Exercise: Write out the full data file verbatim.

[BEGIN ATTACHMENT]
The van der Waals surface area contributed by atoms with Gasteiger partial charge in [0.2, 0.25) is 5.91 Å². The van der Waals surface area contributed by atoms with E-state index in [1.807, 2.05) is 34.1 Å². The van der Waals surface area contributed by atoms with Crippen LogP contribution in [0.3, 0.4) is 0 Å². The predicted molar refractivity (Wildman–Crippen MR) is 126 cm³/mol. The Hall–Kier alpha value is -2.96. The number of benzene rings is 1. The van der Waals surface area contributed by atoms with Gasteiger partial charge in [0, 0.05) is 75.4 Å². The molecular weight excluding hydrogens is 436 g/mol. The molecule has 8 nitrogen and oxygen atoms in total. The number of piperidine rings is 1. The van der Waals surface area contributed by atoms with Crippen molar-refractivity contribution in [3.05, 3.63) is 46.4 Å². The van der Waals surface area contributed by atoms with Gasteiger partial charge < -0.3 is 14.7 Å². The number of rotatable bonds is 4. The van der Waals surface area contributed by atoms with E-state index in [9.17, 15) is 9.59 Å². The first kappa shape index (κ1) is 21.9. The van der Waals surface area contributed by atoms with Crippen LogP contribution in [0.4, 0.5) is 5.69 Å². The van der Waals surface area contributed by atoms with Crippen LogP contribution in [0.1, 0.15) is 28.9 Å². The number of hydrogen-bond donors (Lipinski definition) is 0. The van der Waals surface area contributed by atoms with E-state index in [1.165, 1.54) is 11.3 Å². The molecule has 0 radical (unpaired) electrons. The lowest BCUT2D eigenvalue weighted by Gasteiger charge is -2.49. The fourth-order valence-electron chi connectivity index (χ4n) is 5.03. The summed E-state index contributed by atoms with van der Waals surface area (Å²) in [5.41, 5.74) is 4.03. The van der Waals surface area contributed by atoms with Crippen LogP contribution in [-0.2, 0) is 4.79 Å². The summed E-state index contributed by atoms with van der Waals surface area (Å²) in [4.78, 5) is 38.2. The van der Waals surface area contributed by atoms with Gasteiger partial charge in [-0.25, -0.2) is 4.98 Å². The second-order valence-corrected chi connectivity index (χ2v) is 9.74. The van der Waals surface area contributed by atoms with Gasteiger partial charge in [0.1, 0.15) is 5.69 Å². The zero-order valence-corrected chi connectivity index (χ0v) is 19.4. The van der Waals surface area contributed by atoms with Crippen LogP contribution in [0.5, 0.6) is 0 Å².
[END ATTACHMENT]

The van der Waals surface area contributed by atoms with Gasteiger partial charge in [0.2, 0.25) is 5.91 Å². The van der Waals surface area contributed by atoms with E-state index in [1.807, 2.05) is 34.1 Å². The van der Waals surface area contributed by atoms with Crippen LogP contribution in [0.3, 0.4) is 0 Å². The predicted molar refractivity (Wildman–Crippen MR) is 126 cm³/mol. The Hall–Kier alpha value is -2.96. The number of benzene rings is 1. The van der Waals surface area contributed by atoms with Gasteiger partial charge in [0, 0.05) is 75.4 Å². The molecular weight excluding hydrogens is 436 g/mol. The molecule has 8 nitrogen and oxygen atoms in total. The number of piperidine rings is 1. The van der Waals surface area contributed by atoms with Crippen molar-refractivity contribution in [3.05, 3.63) is 46.4 Å². The van der Waals surface area contributed by atoms with Gasteiger partial charge < -0.3 is 14.7 Å². The number of rotatable bonds is 4. The van der Waals surface area contributed by atoms with E-state index in [9.17, 15) is 9.59 Å². The first kappa shape index (κ1) is 21.9. The van der Waals surface area contributed by atoms with Crippen LogP contribution in [0.4, 0.5) is 5.69 Å². The van der Waals surface area contributed by atoms with Crippen LogP contribution in [0.1, 0.15) is 28.9 Å². The number of hydrogen-bond donors (Lipinski definition) is 0. The van der Waals surface area contributed by atoms with E-state index in [1.165, 1.54) is 11.3 Å². The molecule has 0 radical (unpaired) electrons. The lowest BCUT2D eigenvalue weighted by Gasteiger charge is -2.49. The fourth-order valence-electron chi connectivity index (χ4n) is 5.03. The summed E-state index contributed by atoms with van der Waals surface area (Å²) in [5.41, 5.74) is 4.03. The van der Waals surface area contributed by atoms with Crippen LogP contribution in [-0.2, 0) is 4.79 Å². The summed E-state index contributed by atoms with van der Waals surface area (Å²) in [4.78, 5) is 38.2. The van der Waals surface area contributed by atoms with Gasteiger partial charge in [-0.25, -0.2) is 4.98 Å². The second-order valence-corrected chi connectivity index (χ2v) is 9.74. The van der Waals surface area contributed by atoms with Gasteiger partial charge in [0.1, 0.15) is 5.69 Å². The zero-order valence-corrected chi connectivity index (χ0v) is 19.4. The van der Waals surface area contributed by atoms with Crippen LogP contribution in [0.5, 0.6) is 0 Å².